Should charter-school autonomy mean outsourcing services however a school sees fit? Ten schools in the San Diego area say aye. Heretofore, the charters in question were charged per pupil rates (a projected $763 next year) for district-provided special education services. As such, the special-education professionals were hired and deployed by the district--but they were also evaluated by the district and members of its union, not so good if a school has distinctive pedagogical approaches or longer days. So the ten went shopping and found the El Dorado County Consortium Special Education Local Plan Area (SELPA), which will charge them a mere $50 a head for oversight and guidance on special education legislative compliance (membership in such an organization is required by state law) while the schools themselves are responsible for finding, hiring, and maintaining their own special education teachers with the remaining $713. Although critics worry that the direct dispersal of sped funds to schools through SELPA, which is managed by the El Dorado County Office of Education, will disincentivize special education programs, the schools argue that the disposable income will allow them to service even more sped students. And COE's 500 mile distance from San Diego, another critique, can be easily overcome by technology. As Jed Wallace, CEO of the CA Charter School Association explains, it is "completely antithetical to what the charter school movement is all about" to keep special education under district lock-and-key. If these schools can use that $713 more efficiently, they should be given the chance to do so.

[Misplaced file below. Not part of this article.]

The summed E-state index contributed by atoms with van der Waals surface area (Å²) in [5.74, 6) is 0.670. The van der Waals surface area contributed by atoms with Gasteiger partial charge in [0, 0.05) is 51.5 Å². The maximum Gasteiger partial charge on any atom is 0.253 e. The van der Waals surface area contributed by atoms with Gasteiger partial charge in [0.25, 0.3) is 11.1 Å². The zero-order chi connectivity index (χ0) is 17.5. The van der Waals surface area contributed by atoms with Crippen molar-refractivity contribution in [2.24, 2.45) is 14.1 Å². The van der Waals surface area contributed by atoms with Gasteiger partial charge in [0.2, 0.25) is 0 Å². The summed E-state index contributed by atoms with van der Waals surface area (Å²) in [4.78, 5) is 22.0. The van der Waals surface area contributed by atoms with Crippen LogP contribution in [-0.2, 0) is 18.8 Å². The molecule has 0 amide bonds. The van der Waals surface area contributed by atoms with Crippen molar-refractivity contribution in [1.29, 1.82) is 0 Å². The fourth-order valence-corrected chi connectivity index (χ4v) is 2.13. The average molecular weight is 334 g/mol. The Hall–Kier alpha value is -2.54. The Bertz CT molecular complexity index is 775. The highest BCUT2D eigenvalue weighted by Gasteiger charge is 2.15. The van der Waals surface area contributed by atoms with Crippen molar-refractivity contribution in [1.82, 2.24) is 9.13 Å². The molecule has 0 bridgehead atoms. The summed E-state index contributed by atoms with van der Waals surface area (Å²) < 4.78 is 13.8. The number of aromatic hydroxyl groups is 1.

"Charters Seek to Run Their Own Ship on Special Education," by Emily Alpert,, May 21, 2009

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